“Huh? Why not,” I asked.
“Well, because you are a girl and it’s all guys playing. You’ll get hurt. Boys play harder than girls and it won’t be fair if we get stuck with you and no other girls are playing.”
That was not my worst encounter with machismo but it was one of the most common.
Before coming to Paraguay, I had heard about the stereotype of Latino men and their machismo, their strong sense of masculine pride. But, experiencing it firsthand made me realize that it was not what I expected. Sometimes it is hard to handle all of the catcalls and “chh chh chh” noises as I walk down the street, the men saying “wow” or “I love you” as they pass by or having an older man try and stick his hand up my skirt on a crowded city bus.
One time I was asked by a somewhat drunken male if I was a lesbian because he had heard me telling a group of my female friends that I was a feminist.
The worst part, to me, is how ingrained and deeply rooted into the culture the machismo is. The men who express it find it funny when you show any kind of disgust towards what they have done, and other women I have complained to don’t understand why I’m upset because they see it as a normal part of life.
One time I was asked by a somewhat drunken male if I was a lesbian because he had heard me telling a group of my female friends that I was a feminist. Another time, a woman justified this male behavior by telling me that in the War of Triple Alliance, Paraguay lost almost 90% of its male population, thus making men a very hot commodity and giving the remaining men a sense of entitlement and power. If you aren’t up-to-date on South American history, this war took place almost 150 years ago.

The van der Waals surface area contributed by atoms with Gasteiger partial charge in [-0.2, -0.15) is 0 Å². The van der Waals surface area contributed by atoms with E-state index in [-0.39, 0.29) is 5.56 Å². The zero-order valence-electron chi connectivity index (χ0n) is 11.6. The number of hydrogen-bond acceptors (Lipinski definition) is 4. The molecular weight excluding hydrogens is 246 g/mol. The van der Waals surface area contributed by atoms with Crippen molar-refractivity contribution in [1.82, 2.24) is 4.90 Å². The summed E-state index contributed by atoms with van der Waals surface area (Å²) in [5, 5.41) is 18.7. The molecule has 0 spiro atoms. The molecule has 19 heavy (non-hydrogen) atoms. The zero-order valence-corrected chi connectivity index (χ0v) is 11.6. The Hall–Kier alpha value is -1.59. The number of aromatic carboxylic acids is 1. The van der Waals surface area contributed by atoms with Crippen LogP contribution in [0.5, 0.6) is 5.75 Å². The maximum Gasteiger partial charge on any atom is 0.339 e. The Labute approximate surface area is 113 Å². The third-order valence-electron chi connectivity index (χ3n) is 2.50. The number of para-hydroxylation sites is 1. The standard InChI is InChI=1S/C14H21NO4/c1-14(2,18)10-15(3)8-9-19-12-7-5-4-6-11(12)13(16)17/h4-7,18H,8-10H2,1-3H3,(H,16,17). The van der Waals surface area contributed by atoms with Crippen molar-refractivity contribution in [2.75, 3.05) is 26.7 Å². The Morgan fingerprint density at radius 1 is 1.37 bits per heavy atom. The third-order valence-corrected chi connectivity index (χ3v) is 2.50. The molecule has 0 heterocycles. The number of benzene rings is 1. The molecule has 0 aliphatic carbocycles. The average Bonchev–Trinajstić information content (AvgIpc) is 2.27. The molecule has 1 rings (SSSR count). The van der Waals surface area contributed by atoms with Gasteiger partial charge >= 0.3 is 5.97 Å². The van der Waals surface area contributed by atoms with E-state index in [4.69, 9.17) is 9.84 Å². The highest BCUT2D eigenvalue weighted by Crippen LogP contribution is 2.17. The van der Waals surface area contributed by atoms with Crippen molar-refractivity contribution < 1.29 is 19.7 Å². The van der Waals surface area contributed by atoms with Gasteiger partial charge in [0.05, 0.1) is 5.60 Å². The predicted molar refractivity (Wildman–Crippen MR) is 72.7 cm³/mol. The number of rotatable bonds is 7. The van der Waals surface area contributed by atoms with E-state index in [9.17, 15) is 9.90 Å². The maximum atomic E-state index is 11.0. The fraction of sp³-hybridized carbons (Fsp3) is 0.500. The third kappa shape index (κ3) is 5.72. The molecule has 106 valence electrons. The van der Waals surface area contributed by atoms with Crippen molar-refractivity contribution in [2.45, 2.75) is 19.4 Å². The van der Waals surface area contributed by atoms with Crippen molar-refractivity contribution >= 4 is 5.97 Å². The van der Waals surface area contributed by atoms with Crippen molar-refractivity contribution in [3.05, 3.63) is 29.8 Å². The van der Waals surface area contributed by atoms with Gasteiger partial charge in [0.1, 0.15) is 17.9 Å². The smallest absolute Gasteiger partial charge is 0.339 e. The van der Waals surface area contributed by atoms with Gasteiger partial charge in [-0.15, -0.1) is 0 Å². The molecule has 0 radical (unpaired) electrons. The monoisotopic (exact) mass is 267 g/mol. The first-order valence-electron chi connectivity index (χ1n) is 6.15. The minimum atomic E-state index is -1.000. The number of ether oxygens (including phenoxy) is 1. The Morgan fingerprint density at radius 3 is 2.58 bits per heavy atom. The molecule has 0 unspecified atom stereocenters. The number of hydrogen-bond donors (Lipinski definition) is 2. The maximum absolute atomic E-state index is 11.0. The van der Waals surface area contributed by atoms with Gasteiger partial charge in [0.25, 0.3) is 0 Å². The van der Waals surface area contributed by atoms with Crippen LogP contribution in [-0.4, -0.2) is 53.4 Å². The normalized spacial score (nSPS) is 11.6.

Machismo culture is not unique to Paraguay, or even Latin America. But, it’s the countries of South America that carry its biggest stereotype, even though in just as many girls finish school as boys now. In many areas, more and more women join the labor force each year and maternal mortality has dropped dramatically. Many countries including, Argentina, Brazil and Chile have had women presidents, which could definitely make a difference for future generations.
Gender and domestic violence has increased in the past decade in Central and South America with close to one in two women being a victim of violence in their lifetimes.
However, improvements are still needed and in some cases the stereotype holds true and leads to more serious problems. Gender and domestic violence has increased in the past decade in Central and South America with close to one in two women being a victim of violence in their lifetimes.
Having lived in South America for the past two years, I want to make it clear that not all men act this way and I have never experienced anything more serious than the unwanted advances from that older man on the bus. But, as a tourist in South America, you will probably be affected by machismo at one point or another and my advice is to ignore it. This may go against your instinct, but, trust me, it is the best way to make it stop so you can go on and enjoy your travels through this beautiful continent.
Top photo by Geraint Rowland (Creative Commons)